# If a polynomial ring is a finite flat module over some subring, is that subring itself a polynomial ring?

Let $k$ be an algebraically closed field of characteristic zero (for simplicity), and let $A$ be a $k$-subalgebra of a polynomial ring $B := k[x_1, \dotsc, x_n]$ such that $B$ is a flat $A$-module of finite type.

Then, must $A$ also be a polynomial ring? It's true if $n=2$ (see Regular subrings of a polynomial ring by Masayoshi Miyanishi for a proof).

If not, could we classify all such $A$ ?

• Have you tried taking standard counter-examples to Luroth's problem in dimension $3$? There are subfields $K$ of $k(x_1, x_2, x_3)$, with $k(x_1, x_2, x_3)/K$ of finite degree, such that $K \not \cong k(y_1, y_2,y_3)$. Perhaps you could find one such that $k[x_1, x_2,x_3]$ is flat over $K \cap k[x_1, x_2,x_3]$. The other keyword you should know besides "Luroth" is that a variety with such $K$ as a function field is called "unirational, but not rational". – David E Speyer Feb 1 at 15:28
• Thinking harder: For finitely generated modules, flat = projective. Copying the part of Neil Strickland's answer to my question then shows that A is regular. Conversely, if B is a polynomial and is finite over some regular subring A, then B will be flat over A by the miracle flatness theorem. So the question is simply whether we can get a polynomial ring to be finite over a regular, non-polynomial, subring. – David E Speyer Feb 1 at 16:43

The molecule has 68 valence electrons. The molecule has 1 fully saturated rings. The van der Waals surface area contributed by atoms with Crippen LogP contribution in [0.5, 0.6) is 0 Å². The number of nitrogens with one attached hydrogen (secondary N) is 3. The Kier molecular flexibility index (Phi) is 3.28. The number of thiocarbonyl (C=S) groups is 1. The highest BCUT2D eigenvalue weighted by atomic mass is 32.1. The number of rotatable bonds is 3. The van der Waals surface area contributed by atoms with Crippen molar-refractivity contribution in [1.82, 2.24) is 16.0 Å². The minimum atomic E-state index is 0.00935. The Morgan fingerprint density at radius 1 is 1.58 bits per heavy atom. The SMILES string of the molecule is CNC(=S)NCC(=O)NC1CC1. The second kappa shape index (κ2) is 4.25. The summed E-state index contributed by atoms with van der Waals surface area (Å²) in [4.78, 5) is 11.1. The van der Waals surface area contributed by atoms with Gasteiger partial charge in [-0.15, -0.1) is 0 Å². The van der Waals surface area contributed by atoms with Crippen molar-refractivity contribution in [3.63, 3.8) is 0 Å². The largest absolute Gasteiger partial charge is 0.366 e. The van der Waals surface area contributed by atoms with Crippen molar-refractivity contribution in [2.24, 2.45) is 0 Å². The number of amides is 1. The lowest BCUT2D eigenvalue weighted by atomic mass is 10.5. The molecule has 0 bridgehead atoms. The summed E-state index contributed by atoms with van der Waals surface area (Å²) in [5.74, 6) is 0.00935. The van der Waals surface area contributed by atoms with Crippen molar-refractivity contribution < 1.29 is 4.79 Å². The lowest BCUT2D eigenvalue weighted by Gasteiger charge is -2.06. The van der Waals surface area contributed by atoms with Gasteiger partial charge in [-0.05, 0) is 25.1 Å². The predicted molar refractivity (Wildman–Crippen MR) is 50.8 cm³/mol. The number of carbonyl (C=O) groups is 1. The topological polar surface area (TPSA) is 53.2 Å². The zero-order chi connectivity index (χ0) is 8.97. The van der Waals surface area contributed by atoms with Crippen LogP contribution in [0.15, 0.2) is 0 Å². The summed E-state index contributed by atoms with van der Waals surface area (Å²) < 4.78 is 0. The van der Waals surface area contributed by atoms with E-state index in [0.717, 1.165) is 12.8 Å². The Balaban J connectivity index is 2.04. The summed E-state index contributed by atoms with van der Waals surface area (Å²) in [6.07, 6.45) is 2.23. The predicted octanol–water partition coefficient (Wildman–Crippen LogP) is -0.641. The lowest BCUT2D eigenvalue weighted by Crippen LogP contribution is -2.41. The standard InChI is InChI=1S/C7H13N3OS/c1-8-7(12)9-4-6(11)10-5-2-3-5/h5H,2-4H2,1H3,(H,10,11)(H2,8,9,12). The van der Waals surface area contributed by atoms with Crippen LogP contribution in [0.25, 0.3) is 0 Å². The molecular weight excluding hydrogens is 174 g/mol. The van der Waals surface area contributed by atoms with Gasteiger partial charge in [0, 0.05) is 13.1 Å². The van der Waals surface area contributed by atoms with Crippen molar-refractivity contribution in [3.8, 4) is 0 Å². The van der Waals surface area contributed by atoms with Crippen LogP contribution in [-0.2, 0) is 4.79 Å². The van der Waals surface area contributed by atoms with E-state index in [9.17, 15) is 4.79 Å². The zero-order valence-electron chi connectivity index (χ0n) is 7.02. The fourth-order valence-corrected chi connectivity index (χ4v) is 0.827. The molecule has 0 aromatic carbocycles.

• How much do you care that $k$ is algebraically closed? I'd rather work with subrings of $\mathbb{Q}(x,y,z)/(x^3+y^3+z^3=3)$ than think about cubic 3-folds. (Note that Miyanishi assumes $k$-algebraically closed, so there might be two dimensional counterexamples over $\mathbb{Q}$.) – David E Speyer Feb 1 at 17:05
• @DavidESpeyer Thank you for some hints! I will think about it.. – zzy Feb 4 at 15:13